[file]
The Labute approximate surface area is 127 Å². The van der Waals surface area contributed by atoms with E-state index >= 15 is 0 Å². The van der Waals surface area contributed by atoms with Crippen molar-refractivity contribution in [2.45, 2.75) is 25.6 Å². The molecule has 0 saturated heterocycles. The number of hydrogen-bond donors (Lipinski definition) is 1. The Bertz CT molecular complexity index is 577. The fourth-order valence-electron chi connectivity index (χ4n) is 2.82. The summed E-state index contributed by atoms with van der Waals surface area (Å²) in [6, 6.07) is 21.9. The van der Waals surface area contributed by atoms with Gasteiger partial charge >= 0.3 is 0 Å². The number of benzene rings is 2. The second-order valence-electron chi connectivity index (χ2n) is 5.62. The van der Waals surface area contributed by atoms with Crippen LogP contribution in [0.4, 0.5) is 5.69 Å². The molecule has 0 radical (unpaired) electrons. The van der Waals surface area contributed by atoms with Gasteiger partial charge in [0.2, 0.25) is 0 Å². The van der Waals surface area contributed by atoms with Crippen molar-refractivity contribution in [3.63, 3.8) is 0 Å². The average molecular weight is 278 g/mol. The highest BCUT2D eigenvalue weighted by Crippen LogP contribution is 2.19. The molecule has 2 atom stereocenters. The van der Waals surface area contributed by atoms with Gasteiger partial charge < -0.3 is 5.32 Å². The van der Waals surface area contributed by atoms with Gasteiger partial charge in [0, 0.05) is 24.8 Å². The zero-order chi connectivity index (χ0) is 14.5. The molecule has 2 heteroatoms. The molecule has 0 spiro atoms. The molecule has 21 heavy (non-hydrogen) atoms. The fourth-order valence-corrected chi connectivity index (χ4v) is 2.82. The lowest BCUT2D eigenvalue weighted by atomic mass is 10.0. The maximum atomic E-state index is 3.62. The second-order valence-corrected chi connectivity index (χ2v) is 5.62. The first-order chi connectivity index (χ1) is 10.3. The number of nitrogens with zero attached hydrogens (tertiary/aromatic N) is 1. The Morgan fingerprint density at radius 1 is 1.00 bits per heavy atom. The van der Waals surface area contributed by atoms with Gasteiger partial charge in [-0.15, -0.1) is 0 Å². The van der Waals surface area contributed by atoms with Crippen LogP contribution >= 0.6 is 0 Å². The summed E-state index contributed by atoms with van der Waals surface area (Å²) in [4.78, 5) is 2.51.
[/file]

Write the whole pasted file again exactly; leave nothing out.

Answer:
The Labute approximate surface area is 127 Å². The van der Waals surface area contributed by atoms with E-state index >= 15 is 0 Å². The van der Waals surface area contributed by atoms with Crippen molar-refractivity contribution in [2.45, 2.75) is 25.6 Å². The molecule has 0 saturated heterocycles. The number of hydrogen-bond donors (Lipinski definition) is 1. The Bertz CT molecular complexity index is 577. The fourth-order valence-electron chi connectivity index (χ4n) is 2.82. The summed E-state index contributed by atoms with van der Waals surface area (Å²) in [6, 6.07) is 21.9. The van der Waals surface area contributed by atoms with Gasteiger partial charge >= 0.3 is 0 Å². The number of benzene rings is 2. The second-order valence-electron chi connectivity index (χ2n) is 5.62. The van der Waals surface area contributed by atoms with Crippen LogP contribution in [0.4, 0.5) is 5.69 Å². The molecule has 0 radical (unpaired) electrons. The van der Waals surface area contributed by atoms with Gasteiger partial charge in [0.2, 0.25) is 0 Å². The van der Waals surface area contributed by atoms with Crippen molar-refractivity contribution in [3.63, 3.8) is 0 Å². The average molecular weight is 278 g/mol. The highest BCUT2D eigenvalue weighted by Crippen LogP contribution is 2.19. The molecule has 2 atom stereocenters. The van der Waals surface area contributed by atoms with Gasteiger partial charge < -0.3 is 5.32 Å². The van der Waals surface area contributed by atoms with Gasteiger partial charge in [0, 0.05) is 24.8 Å². The zero-order chi connectivity index (χ0) is 14.5. The molecule has 2 heteroatoms. The molecule has 0 spiro atoms. The molecule has 21 heavy (non-hydrogen) atoms. The fourth-order valence-corrected chi connectivity index (χ4v) is 2.82. The lowest BCUT2D eigenvalue weighted by atomic mass is 10.0. The maximum atomic E-state index is 3.62. The second-order valence-corrected chi connectivity index (χ2v) is 5.62. The first-order chi connectivity index (χ1) is 10.3. The number of nitrogens with zero attached hydrogens (tertiary/aromatic N) is 1. The Morgan fingerprint density at radius 1 is 1.00 bits per heavy atom. The van der Waals surface area contributed by atoms with Gasteiger partial charge in [-0.15, -0.1) is 0 Å². The van der Waals surface area contributed by atoms with Crippen LogP contribution >= 0.6 is 0 Å². The summed E-state index contributed by atoms with van der Waals surface area (Å²) in [4.78, 5) is 2.51.